My body aches and I feel dog tired,
My eyes are gritty and my arms are lead,
I've been outside to clear my head,
But I know there's no cure, just rest and wait.
Waiting for tomorrow. It just seems a long way off, no way round it, standing looking at the kiln just does not help. Too hot to touch and the ping, ping, ping as the pots settle is too disconcerting. I just stand staring at the heat shimmering off the chimney. The chickens pecking up the insects killed by the heat. Crane Flies with their ungainly flight, collide with the hot bricks and provide Sunday roast.
I need distraction therapy, even going shopping has been considered. It's intense, hard work firing a wood kiln. Two days packing, glazing pots, lifting heavy batts into position, stacking bricks and wood, chopping kindling and finally the actual firing itself. Once started there is no going back. Light a small fire outside the kiln and slowly introduce it into the firebox. This first part is easy, let your thoughts wander, try to imagine the outcome. Will the glaze run? Will the fly ash leave it's blush on a bottle's shoulder? Who knows, expectation is one thing, reality will be something else.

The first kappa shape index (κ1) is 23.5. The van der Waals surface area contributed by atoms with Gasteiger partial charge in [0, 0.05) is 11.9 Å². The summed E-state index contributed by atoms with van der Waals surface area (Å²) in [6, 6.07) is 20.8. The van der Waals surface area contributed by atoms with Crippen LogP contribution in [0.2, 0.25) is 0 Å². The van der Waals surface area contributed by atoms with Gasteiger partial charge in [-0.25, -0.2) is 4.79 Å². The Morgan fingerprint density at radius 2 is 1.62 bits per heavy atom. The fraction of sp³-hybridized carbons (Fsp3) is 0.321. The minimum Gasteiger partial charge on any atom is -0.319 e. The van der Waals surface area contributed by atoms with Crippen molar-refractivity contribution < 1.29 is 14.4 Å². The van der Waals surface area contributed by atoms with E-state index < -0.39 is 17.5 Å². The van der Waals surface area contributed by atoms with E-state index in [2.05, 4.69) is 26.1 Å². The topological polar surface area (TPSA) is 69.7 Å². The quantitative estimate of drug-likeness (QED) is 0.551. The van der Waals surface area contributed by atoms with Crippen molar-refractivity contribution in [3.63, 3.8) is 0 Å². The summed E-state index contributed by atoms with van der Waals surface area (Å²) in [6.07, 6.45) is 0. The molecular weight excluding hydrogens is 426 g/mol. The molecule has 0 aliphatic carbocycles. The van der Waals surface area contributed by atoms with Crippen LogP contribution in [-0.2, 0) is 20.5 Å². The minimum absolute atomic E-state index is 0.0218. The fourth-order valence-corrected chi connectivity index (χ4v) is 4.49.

The first few hours are steady work, go too fast and two months work is lost.
Some action around the 850-900 degree mark to try and get some body reduction and then the real work begins. The heat climbs, the momentum builds, reach 1250 then maintain it. The firebox heat is fierce, protective gear offers some relief. The last four to five hours the concentration is full on, the heat draining. Only a mere fifteen hour day, try selling that to the bureaucrats in Brussels and their working directive. Then at last the final stubborn cone falls. It's done. Block up all the air ways, go eat and sleep.
Apologies to UFO